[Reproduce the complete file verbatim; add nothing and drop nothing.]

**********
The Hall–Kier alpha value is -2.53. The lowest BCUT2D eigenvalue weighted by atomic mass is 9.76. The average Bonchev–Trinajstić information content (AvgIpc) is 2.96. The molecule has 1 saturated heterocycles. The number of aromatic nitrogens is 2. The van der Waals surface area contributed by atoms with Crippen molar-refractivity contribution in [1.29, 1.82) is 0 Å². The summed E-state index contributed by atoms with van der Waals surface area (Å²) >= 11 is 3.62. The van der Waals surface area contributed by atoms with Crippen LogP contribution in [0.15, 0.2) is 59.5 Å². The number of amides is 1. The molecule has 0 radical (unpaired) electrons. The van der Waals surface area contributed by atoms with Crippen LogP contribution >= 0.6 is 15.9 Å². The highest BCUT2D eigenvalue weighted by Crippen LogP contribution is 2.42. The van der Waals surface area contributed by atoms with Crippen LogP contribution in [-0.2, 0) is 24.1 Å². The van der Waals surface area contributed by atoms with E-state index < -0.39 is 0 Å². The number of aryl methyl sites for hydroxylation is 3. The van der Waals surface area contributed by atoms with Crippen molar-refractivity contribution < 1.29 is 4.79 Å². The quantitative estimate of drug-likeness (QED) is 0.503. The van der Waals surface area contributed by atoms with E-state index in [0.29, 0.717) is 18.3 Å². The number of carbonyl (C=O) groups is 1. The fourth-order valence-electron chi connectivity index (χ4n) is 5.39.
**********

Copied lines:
The Hall–Kier alpha value is -2.53. The lowest BCUT2D eigenvalue weighted by atomic mass is 9.76. The average Bonchev–Trinajstić information content (AvgIpc) is 2.96. The molecule has 1 saturated heterocycles. The number of aromatic nitrogens is 2. The van der Waals surface area contributed by atoms with Crippen molar-refractivity contribution in [1.29, 1.82) is 0 Å². The summed E-state index contributed by atoms with van der Waals surface area (Å²) >= 11 is 3.62. The van der Waals surface area contributed by atoms with Crippen LogP contribution in [0.15, 0.2) is 59.5 Å². The number of amides is 1. The molecule has 0 radical (unpaired) electrons. The van der Waals surface area contributed by atoms with Crippen LogP contribution >= 0.6 is 15.9 Å². The highest BCUT2D eigenvalue weighted by Crippen LogP contribution is 2.42. The van der Waals surface area contributed by atoms with Crippen LogP contribution in [-0.2, 0) is 24.1 Å². The van der Waals surface area contributed by atoms with E-state index < -0.39 is 0 Å². The number of aryl methyl sites for hydroxylation is 3. The van der Waals surface area contributed by atoms with Crippen molar-refractivity contribution < 1.29 is 4.79 Å². The quantitative estimate of drug-likeness (QED) is 0.503. The van der Waals surface area contributed by atoms with E-state index in [0.29, 0.717) is 18.3 Å². The number of carbonyl (C=O) groups is 1. The fourth-order valence-electron chi connectivity index (χ4n) is 5.39.